When you notice versus judge, you realize that facts can be interpreted in many ways. This opens up the space for compassion towards yourself and others.
Richard cites examples to spur him to think about his situation differently. One tool: seeing the silver lining: “You just think in a more creative way and struggle to find the relevance in school.” Dyslexia helps him become more creative and strategic, uncovering what’s actually relevant.
He also identifies disconfirming evidence to his narrative, which Richard demonstrates here: “You might not realise it, but there are many, many other people out there that struggle at school in similar ways to you and many of them have gone on to invent or create wonderful things.” He acknowledges that people can lead meaningful lives even if they aren’t straight-A students.
If you’re like most, ruminating on negative emotional narratives may crowd out alternatives. Notice and challenge these. As I discuss in the next lesson, you then clear spaces to reflect on what drives you.
3) Identify positive emotions to uncover core values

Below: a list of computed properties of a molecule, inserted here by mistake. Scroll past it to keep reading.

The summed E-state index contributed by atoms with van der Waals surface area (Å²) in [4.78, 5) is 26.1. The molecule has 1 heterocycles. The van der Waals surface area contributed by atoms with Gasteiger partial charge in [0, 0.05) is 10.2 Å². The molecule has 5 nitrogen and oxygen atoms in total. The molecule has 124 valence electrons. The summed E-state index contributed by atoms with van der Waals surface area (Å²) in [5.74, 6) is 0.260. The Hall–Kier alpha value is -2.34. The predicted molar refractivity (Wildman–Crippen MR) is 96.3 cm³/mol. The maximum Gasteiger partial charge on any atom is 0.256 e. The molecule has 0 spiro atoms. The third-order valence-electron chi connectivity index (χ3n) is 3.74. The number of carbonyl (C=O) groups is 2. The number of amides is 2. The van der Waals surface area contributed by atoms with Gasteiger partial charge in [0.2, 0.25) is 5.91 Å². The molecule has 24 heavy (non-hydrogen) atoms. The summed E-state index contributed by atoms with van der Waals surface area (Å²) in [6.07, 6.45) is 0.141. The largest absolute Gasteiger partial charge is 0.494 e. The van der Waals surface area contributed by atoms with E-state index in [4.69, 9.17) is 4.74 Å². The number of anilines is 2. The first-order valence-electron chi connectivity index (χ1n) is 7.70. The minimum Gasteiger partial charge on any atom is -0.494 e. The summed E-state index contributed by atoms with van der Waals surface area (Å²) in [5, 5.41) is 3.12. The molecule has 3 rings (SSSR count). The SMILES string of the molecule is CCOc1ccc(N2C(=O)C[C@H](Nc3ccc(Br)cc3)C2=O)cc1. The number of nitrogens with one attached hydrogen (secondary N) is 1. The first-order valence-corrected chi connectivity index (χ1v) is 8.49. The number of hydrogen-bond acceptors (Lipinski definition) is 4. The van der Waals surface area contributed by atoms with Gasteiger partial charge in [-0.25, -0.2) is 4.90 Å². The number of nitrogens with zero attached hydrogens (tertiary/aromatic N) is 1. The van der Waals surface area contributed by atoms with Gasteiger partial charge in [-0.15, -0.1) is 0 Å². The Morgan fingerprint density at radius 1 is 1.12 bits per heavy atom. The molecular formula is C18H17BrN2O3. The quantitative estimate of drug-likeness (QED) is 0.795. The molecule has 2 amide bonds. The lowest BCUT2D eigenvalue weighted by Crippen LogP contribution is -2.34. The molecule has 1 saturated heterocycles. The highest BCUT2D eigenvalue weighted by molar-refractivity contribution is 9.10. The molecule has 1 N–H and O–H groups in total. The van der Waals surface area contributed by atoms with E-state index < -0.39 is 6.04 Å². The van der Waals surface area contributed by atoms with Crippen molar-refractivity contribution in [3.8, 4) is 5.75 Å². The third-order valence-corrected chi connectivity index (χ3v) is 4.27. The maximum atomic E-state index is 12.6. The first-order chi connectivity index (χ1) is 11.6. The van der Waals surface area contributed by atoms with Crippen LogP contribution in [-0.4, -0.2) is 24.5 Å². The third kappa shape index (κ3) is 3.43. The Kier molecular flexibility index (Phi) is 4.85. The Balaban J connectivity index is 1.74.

In addition to noticing negative emotions, journaling is also a space to cultivate and savor positive emotions, such as gratitude, excitement, and hope. By identifying these over time (almost as if you’re developing a dataset about yourself), key themes emerge, generating hypotheses about nourishing life directions.
Once you have some hypotheses, try sharpening them to be specific and action-oriented. For instance, as Jess Song recommends, answer “What / Why / Who / How?”
For instance, in savoring prior moments, you may start with the general hypothesis “I feel happiest when I am working with a competent teammate to help people.”
After reflecting on the source of your happiness, you experiment with this sharper hypothesis: “I feel happiest when I tutor low-income youth adopt better study habits because I struggled deeply with this when I was younger. I want to work with a competent teammate that autonomously researches ideas, identifies solutions, and supports it with data.”